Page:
14 April 2020

Hospitals are laying off staff in response to the pandemic

Hospitals across the country have deferred or canceled non-urgent surgeries to free up bed space and equipment for covid-19 patients. But that triage maneuver cut off a main source of income, causing huge losses that have forced some hospitals to let go of health-care workers as they struggle to treat infected patients.

Last week, Bon Secours Mercy Health, which runs 51 hospitals in seven states, announced it would furlough 700 workers. On Wednesday, Ballad Health, which operates 21 hospitals across Tennessee and southwest Virginia, delivered the same bad news to 1,300 employees and said executives would take pay cuts. Employees at Children’s National Hospital in the District were informed this week that they must take off one week, using either vacation time or, if they have none, unpaid leave...

For hospitals already in bad financial shape before the outbreak, the loss of income has raised doubts about their ability to keep treating patients...

Michigan’s Beaumont is one of the more financially stable hospital systems in the country, Fox said. Under normal conditions, the company earns about $16 million each month in net operating income. But after postponing elective surgeries, Beaumont is losing about $100 million a month, he said...

It is not just hospitals feeling the crunch. Family physicians, pediatricians, internists and other doctors who make their money from in-person visits have seen their business dry up because patients are staying home, putting off checkups or putting elective procedures on hold.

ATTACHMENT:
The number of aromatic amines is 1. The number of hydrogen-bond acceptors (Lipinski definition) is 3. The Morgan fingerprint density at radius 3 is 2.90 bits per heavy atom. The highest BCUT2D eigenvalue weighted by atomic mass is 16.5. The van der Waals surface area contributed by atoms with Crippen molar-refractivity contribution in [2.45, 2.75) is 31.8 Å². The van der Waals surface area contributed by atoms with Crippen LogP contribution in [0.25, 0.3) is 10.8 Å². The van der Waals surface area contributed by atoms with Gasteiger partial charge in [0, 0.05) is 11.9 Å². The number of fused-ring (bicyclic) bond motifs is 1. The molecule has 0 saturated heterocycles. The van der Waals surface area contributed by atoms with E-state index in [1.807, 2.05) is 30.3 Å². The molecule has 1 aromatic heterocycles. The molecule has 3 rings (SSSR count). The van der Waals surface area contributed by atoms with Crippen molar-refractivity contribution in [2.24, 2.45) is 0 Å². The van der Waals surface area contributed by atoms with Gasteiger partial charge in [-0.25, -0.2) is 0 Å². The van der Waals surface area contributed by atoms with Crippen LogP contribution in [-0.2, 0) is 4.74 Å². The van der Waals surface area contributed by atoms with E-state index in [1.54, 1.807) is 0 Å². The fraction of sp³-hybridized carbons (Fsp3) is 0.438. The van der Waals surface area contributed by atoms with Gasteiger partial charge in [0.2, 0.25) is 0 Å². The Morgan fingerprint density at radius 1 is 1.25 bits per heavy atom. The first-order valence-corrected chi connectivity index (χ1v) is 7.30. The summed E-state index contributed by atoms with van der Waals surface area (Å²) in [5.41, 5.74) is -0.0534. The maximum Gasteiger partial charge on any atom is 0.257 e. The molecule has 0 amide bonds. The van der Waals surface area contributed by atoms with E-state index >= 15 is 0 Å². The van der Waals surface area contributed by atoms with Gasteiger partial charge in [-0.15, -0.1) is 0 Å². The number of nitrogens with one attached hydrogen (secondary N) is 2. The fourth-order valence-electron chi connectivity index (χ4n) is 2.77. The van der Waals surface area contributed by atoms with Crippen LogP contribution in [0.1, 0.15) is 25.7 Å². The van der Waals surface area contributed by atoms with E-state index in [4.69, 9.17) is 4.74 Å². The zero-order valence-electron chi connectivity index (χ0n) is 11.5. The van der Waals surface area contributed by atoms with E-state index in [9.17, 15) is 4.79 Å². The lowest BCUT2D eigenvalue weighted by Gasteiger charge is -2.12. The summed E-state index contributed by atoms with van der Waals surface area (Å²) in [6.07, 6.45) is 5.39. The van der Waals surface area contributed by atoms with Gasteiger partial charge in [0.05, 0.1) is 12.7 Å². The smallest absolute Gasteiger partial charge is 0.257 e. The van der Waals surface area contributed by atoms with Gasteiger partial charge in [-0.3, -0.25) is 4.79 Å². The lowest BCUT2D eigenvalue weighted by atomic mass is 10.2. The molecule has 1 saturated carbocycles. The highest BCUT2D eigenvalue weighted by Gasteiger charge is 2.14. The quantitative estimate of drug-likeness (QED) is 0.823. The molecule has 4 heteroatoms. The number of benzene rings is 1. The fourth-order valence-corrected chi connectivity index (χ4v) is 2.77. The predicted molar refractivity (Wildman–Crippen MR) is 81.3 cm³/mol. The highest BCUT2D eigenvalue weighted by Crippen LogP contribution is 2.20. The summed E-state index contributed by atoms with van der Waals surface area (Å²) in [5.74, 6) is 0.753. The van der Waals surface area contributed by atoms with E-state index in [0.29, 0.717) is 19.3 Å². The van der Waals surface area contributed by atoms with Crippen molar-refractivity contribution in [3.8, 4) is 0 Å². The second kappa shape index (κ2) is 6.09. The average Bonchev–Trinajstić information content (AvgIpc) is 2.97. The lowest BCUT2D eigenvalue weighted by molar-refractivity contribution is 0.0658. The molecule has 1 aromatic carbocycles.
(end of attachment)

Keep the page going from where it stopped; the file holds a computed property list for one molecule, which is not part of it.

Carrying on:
A salient reminder (if one is needed) that this country does not have a health-care system.  We have thousands of competing systems.


  1. And the only one that seemed likely to try and fix it has dropped out of the race.

  2. I don't understand this. We have full hospitals because of Covid, and yet, doctors aren't busy and the hospitals aren't making money.

    Are all medical services for Covid free? Weren't the graduating med students early because they didn't have enough medical personnel? Aren't we urged not to take physical risk because hospitals are already strained?

    What a mess. :(

  3. This is insane.

    You are right on with the competing systems. No collaboration at all. So bad.

    Back over in Europe, where the health care systems vary from private to public with various mixtures in between, hospitals at least collaborate by sending staff over to each other and retaining and retraining staff of closed departments. Everybody understands it's all hands on deck, so knee surgeons are now helping out their completely overworked IC buddies by taking over the easier tasks in the IC. Same with nurses and all other personnel.

    America has completely forgotten to collaborate. It is costing tens of thousands of people their lives.

    And too many people are following the lead of the president and are completely abandoning decency and their responsibility.

    Another example. Personal shopping services are completely overrun at the moment because many more people would rather have other people do the groceries for them. But do you think the hiring managers are giving a simple call to the restaurants in the mall next to those supermarkets where all waiting staff has been fired to get some more labor? No no no. They're desperately advertising online. And do you think those restaurant managers are giving their neighboring supermarket a call asking if their can use their waiters? Nup. They're just whining they're having such a hard time. So much short-sighted selfishness. It is disgusting.


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